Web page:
No products in the cart.
Reverse Osmosis Water Waste: How Much Water Does Reverse Osmosis Waste?
Reverse osmosis is a popular type of water filtration in America. It is used for both residential and commercial water filtration. Reverse osmosis is great because it is easy to maintain, removes impurities, saves money, and improves the taste, odor, and look of water. A drawback of conventional RO systems is that reverse osmosis water waste can be up to 25 gallons of water sent to drain per 1 gallon of RO water produced.
“Wasted” is not exactly a fair or accurate term though which is why we prefer to reframe it as a reverse osmosis system uses water. Some systems do unnecessarily waste more water than they should if they are not properly maintained or are not a quality system to begin with. We don’t think any water should be wasted pointlessly.
- Does reverse osmosis waste water?
- How much water does reverse osmosis waste?
- What is reverse osmosis?
- Best reverse osmosis system for drinking water
- Zero waste water alternative to reverse osmosis: Premiere Ultrafiltration
Does reverse osmosis waste water?
A reverse osmosis system uses more water than it produces. To produce one gallon of RO water, gallons of water are sent to the drain. It is just part of the purification process.
So, yes, reverse osmosis technically “wastes” water (water is sent to the drain) compared to other water filtration in which all the water that goes in ultimately goes to your tap (minus the contaminants).
Some folks see the water usage as one of the biggest disadvantages of reverse osmosis. Another way to look at it though is that there are other activities that “waste” all of the water used. For example, when you run the dishwasher or washing machine, or take a shower, 100% of that water is sent to drain. So it really is a matter of perspective.
Reverse osmosis is not an evil, senseless method of water purification. It’s just important to keep up with proper maintenance (change your membrane regularly) and do your homework when purchasing a system to make sure it’s the latest, most efficient technology to cut down on uneccessary water waste.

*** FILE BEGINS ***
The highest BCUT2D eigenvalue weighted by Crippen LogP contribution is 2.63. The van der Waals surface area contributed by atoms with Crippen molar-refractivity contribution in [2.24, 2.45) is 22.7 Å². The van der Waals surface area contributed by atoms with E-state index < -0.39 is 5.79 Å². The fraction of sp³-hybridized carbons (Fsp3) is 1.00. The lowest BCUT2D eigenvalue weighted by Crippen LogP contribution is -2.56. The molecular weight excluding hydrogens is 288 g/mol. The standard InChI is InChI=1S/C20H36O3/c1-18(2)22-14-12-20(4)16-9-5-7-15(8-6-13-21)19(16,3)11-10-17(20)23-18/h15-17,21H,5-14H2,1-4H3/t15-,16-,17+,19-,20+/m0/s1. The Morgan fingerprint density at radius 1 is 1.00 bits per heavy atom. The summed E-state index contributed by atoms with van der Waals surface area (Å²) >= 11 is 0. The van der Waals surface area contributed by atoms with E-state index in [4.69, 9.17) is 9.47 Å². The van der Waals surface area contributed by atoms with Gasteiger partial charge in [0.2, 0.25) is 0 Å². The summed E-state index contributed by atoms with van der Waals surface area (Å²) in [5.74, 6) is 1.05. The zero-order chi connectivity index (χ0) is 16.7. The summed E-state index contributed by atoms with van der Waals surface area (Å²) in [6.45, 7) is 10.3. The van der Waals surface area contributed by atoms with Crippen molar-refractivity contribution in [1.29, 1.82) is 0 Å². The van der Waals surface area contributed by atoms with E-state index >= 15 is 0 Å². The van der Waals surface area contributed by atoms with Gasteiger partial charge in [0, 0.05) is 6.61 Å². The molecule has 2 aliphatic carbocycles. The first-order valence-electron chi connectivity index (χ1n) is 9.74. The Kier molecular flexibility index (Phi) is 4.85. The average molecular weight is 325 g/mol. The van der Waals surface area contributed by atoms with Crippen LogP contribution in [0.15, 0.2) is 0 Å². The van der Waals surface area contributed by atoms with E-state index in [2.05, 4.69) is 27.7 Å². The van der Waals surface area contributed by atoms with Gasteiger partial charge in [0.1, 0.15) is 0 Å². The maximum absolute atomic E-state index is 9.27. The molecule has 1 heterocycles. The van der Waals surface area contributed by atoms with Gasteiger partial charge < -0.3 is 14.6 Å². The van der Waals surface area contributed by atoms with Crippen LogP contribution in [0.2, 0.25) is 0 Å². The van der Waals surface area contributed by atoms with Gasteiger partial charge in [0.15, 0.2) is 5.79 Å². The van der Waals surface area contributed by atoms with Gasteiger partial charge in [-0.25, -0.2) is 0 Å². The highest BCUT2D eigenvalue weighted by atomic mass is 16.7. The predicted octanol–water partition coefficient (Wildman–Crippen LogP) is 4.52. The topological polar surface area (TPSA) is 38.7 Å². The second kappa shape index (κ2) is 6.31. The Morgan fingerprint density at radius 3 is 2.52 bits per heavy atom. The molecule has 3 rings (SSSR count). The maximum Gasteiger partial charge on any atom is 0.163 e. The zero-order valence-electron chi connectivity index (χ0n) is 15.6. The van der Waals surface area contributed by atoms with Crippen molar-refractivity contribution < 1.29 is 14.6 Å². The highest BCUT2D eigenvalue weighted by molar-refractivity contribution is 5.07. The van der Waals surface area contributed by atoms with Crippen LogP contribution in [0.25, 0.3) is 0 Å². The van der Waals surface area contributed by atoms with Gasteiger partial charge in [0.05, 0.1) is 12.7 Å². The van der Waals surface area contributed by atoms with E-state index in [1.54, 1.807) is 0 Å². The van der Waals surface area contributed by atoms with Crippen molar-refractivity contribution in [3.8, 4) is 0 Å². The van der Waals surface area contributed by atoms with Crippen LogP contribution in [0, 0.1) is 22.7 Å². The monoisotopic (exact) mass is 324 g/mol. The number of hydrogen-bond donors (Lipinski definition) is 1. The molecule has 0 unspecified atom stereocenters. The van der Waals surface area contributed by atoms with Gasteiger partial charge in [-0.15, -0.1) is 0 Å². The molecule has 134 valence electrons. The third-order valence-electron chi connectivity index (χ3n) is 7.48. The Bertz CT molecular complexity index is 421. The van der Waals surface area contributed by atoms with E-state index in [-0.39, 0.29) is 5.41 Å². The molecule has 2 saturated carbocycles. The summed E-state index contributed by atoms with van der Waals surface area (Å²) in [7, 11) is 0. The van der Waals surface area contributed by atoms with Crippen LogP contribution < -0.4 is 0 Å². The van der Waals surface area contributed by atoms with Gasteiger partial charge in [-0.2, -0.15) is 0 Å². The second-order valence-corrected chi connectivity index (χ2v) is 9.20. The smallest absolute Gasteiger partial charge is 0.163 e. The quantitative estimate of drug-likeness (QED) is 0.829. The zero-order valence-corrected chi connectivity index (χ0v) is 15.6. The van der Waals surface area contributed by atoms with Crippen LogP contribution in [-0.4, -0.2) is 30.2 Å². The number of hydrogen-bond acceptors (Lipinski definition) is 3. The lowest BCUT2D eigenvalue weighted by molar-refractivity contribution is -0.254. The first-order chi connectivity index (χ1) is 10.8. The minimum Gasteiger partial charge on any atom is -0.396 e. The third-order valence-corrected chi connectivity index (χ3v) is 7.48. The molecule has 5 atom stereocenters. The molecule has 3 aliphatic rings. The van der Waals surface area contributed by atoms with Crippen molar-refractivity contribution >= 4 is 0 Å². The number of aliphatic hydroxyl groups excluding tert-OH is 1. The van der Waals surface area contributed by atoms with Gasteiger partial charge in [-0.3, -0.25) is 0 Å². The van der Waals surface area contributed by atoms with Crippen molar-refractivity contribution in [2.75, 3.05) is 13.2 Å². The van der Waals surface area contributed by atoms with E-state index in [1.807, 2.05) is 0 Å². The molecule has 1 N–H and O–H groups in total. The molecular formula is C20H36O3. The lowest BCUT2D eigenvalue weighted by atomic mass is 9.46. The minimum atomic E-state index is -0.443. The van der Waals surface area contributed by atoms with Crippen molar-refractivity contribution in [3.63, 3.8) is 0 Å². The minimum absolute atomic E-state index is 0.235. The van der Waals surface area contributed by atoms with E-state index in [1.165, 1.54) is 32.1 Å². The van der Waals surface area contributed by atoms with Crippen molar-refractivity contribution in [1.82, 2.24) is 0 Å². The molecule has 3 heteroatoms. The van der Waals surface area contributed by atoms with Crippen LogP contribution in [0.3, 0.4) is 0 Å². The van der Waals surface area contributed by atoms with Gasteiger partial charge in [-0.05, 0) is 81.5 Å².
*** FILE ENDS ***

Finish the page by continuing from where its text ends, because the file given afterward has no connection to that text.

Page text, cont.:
The amount of water used by a reverse osmosis system is ultimately based on the RO system itself, age of the system, and what is in the incoming water.
Nowadays, there are reverse osmosis systems that are designed to waste minimal to zero water (read more about these below).
Many reverse osmosis manufacturers do not openly disclose their production ratios probably because they can be high and it would probably scare customers away. If a manufacturer does not state the production ratio definitely ask about it before purchasing a system. The production ratio does depend on a variety of factors (as mentioned above) but a manufacturer should be able to provide a good estimate as to how many gallons of reject water there will be for every one gallon of RO water produced.
Membrane recovery rate impacts how much water a reverse osmosis systems uses. The recovery rate is how much water is being “recovered” as RO water. The higher the recovery rate, the less water that is being sent to the drain as waste water. However, some RO designs cannot handle high recovery rates – it leads to scaling and premature membrane fouling. So bear this in mind if the manufacturer is stating an exceptionally high recovery rate.
Most residential RO systems have an actual recovery rate of 10-25%, even if a manufacturer claims a membrane has a 95% recovery rate. The recovery rate is what would be recovered if the incoming water is virtually perfect. Let’s face it: very few, if any of us, have perfect incoming water otherwise we probably wouldn’t be considering an RO to begin with.
This chart shows approximately how many gallons of water could flow to the drain per gallon of RO water produced under normal water conditions.
Amount of water sent to drain per one gallon of RO water produced
Brand new system
1 year old membrane
2 year old membrane
3 year old membrane
10 - 25 gallons
10 - 25 gallons
10 - 25 gallons
10 - 25 gallons
10 - 20 gallons
10 - 25 gallons
10 - 25 gallons